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Accepted Paper:

Clutter and the Layering of Everyday Life: Reflections on Autobiographical Materiality  
Eerika Koskinen-Koivisto (University of Jyväskylä) Anna Kajander (University of Jyväskylä) Kristiina Korjonen-Kuusipuro (South-Eastern Finland University of Applied Sciences) Viktorija L.A. Čeginskas (University of Jyväskylä)

Paper short abstract:

We approach clutter as a trigger to critical reflections on the value of things and autobiographical materiality, thing-body assemblages that have a special meaning in people’s lives analyzing the ways in which people adhere value to objects and materiality in the everyday life.

Paper long abstract:

Domestic mess and abundance of things have become a problem in Western homes, which are full of things and new commodities. At the same time, mess, clutter and over-consumption have a strong moral charge: they have become signs of laziness and individual failure of organizing the house, and personal lives (Löfgren 2017; also Woodward 2021). It could be argued that there is a constant battle between chaos and order going on in Western homes. Recent research on clutter has emphasized, however, that we should not approach clutter as a nuisance or meaningless (Woodward 2021) but rather as something that forces people to engage with materiality, making decision about what to keep and what to throw away and thereby to reflect over the questions of materialism, wastefulness, consumption and everyday familial norms. In this vein, we suggest that clutter could be analyzed as a trigger to critical reflections on the value of things and autobiographical materiality, thing-body assemblages that have a special meaning in people’s lives. Scrutinizing interviews of 12 individuals (8 women and 4 men) about meaningful objects, we analyze the ways in which people adhere value to objects and materiality in the on-going processes of selection and safeguarding of things in the everyday life.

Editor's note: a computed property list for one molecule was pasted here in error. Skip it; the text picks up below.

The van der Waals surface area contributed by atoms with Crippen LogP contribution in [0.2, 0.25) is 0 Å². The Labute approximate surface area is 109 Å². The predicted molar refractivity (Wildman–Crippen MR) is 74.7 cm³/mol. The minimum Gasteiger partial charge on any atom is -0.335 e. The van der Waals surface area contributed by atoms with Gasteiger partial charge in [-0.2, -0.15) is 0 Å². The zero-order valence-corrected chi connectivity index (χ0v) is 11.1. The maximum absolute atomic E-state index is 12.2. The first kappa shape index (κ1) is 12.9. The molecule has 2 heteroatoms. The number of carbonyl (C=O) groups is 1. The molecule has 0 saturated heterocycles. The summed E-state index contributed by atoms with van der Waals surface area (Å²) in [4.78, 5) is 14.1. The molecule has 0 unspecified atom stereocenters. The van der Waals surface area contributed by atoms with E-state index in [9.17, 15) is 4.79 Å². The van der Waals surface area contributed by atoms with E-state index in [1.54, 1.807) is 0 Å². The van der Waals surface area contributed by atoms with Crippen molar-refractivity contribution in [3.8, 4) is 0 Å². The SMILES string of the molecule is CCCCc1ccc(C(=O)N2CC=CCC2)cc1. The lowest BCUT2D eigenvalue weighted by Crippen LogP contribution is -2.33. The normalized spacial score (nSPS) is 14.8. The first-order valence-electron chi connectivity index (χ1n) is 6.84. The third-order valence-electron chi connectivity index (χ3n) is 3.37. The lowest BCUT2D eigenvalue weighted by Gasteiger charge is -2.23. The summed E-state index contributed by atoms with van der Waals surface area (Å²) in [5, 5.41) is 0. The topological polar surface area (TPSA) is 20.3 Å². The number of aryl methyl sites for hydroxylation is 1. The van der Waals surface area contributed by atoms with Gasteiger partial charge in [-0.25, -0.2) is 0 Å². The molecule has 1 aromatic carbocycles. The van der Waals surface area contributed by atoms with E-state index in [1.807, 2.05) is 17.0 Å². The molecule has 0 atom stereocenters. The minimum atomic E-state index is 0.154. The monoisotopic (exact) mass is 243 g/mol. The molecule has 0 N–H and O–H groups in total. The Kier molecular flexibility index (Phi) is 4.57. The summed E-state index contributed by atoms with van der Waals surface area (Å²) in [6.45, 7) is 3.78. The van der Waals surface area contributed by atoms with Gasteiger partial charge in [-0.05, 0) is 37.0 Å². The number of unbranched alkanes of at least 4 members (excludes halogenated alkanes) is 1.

Literature:

Löfgren, Orvar (2017) Mess: on domestic overflows. Consumption Markets & Culture, 20:1, 1-6

Woodward, Sophie (2021) Clutter in domestic spaces: Material vibrancy, and competing moralities. The Sociological Review, 69: 6, 1214-28.

Panel P099b
Reordering Domestic Spaces: Wild Ecologies of Things in the 21st Century II
  Session 1 Friday 29 July, 2022, -